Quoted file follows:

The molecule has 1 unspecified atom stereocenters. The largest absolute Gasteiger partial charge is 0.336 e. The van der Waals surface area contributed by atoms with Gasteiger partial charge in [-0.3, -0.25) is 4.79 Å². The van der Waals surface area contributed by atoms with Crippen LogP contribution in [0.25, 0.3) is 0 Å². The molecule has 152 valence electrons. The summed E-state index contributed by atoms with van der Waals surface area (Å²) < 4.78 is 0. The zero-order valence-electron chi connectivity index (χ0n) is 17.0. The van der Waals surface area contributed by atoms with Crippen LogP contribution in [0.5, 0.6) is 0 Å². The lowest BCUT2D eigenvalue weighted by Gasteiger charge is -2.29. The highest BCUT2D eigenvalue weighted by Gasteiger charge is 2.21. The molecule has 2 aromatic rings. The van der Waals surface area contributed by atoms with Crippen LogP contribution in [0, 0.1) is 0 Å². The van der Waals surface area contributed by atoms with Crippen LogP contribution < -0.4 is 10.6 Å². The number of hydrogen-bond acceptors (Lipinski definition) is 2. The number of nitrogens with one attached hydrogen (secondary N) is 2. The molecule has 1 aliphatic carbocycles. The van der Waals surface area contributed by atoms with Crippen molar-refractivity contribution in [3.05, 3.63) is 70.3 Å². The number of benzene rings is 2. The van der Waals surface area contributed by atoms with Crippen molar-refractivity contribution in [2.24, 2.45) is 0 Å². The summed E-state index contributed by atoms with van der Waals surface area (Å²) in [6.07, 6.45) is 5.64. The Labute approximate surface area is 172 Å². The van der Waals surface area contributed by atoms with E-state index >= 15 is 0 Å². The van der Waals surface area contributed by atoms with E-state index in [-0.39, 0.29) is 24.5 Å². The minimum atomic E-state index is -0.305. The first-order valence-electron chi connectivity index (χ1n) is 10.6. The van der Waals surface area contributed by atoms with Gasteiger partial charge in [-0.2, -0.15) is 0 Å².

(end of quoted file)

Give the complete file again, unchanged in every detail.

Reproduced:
The molecule has 1 unspecified atom stereocenters. The largest absolute Gasteiger partial charge is 0.336 e. The van der Waals surface area contributed by atoms with Gasteiger partial charge in [-0.3, -0.25) is 4.79 Å². The van der Waals surface area contributed by atoms with Crippen LogP contribution in [0.25, 0.3) is 0 Å². The molecule has 152 valence electrons. The summed E-state index contributed by atoms with van der Waals surface area (Å²) < 4.78 is 0. The zero-order valence-electron chi connectivity index (χ0n) is 17.0. The van der Waals surface area contributed by atoms with Crippen LogP contribution in [0.5, 0.6) is 0 Å². The lowest BCUT2D eigenvalue weighted by Gasteiger charge is -2.29. The highest BCUT2D eigenvalue weighted by Gasteiger charge is 2.21. The molecule has 2 aromatic rings. The van der Waals surface area contributed by atoms with Crippen LogP contribution in [0, 0.1) is 0 Å². The van der Waals surface area contributed by atoms with Crippen LogP contribution < -0.4 is 10.6 Å². The number of hydrogen-bond acceptors (Lipinski definition) is 2. The number of nitrogens with one attached hydrogen (secondary N) is 2. The molecule has 1 aliphatic carbocycles. The van der Waals surface area contributed by atoms with Crippen molar-refractivity contribution in [3.05, 3.63) is 70.3 Å². The number of benzene rings is 2. The van der Waals surface area contributed by atoms with Crippen molar-refractivity contribution in [2.24, 2.45) is 0 Å². The summed E-state index contributed by atoms with van der Waals surface area (Å²) in [6.07, 6.45) is 5.64. The Labute approximate surface area is 172 Å². The van der Waals surface area contributed by atoms with E-state index >= 15 is 0 Å². The van der Waals surface area contributed by atoms with E-state index in [-0.39, 0.29) is 24.5 Å². The minimum atomic E-state index is -0.305. The first-order valence-electron chi connectivity index (χ1n) is 10.6. The van der Waals surface area contributed by atoms with Gasteiger partial charge in [-0.2, -0.15) is 0 Å².